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CSI moves to boost flat-rolled prices

Keywords: Tags  hot-rolled steel, cold-rolled steel, galvanized steel, West Coast, California Steel Industries, CSI, USS-Posco, Frank Haflich


LOS ANGELES — An increase in West Coast flat-rolled steel prices appears more and more likely, although plenty of skeptics remain unconvinced of the possibility.

Fontana, Calif.-based California Steel Industries Inc. (CSI) told customers this past week that it was boosting prices by $30 per ton on hot-rolled and hot-rolled pickled and oiled sheet and $50 per ton on cold-rolled and galvanized sheet, effective Feb. 28, according to market sources.

While Pittsburg, Calif.-based USS-Posco Industries Inc. hadn’t announced its own increase by March 1, most buyers expect CSI’s chief rival to follow the increases.

Hot-rolled coil prices delivered into the West Coast market were reported recently in a range of $650 to $680 per ton ($32.50 to $34 per cwt) for larger service centers.

While pricing bears noted that West Coast hikes of $30 per ton on hot-rolled and $45 per ton on cold-rolled and galvanized that were announced for late February didn’t catch on, other sources believe there could be room for at least a partial rise.

"I think it’s going to fly, at least in part, if for no other reason than there’s nothing to stop it," said one buyer, pointing out that imports now being quoted for arrival in May and June reflect "numbers that aren’t that attractive."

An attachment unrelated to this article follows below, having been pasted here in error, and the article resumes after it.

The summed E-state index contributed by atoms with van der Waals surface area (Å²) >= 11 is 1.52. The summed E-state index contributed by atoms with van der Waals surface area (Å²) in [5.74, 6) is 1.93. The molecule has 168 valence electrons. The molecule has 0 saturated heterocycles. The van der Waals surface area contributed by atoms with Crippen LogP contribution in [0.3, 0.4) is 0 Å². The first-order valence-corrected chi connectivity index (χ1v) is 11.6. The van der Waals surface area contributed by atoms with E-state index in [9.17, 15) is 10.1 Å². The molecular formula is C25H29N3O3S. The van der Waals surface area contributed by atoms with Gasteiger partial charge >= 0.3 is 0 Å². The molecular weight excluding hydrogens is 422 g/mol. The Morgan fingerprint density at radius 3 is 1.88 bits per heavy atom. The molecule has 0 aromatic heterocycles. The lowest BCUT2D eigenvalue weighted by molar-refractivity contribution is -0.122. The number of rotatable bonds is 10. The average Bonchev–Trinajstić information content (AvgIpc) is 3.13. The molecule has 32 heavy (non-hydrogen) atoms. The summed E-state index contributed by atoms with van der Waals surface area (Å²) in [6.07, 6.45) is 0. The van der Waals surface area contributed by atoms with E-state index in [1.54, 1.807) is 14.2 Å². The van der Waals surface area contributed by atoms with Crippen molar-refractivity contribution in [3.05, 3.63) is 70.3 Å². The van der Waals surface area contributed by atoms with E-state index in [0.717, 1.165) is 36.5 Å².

Others described CSI’s decision to boost hot-rolled by $30 per ton as more "realistic" than the across-the-board increases of $50 per ton announced by mills east of the Rockies.

Moreover, construction-related buying—which supports a majority of flat-rolled sales in the West—might finally reflect residential building activity that was absent in recent years, some market sources said.

Quotes on Chinese cold-rolled sheet continue to move up, and in some cases are more than $720 per ton ($36 per cwt) for May delivery. This would further narrow what last year was considered a near-insurmountable price disadvantage of $120 per ton or more for domestic coil to near parity, although the Chinese could subsequently drop prices if they get little response to their initial offers.

Still, lead times for hot-rolled remain at four weeks or less, which isn’t usually considered bullish for prices.

"There’s no shortage of people willing to sell hot-rolled into this market," a buyer said.


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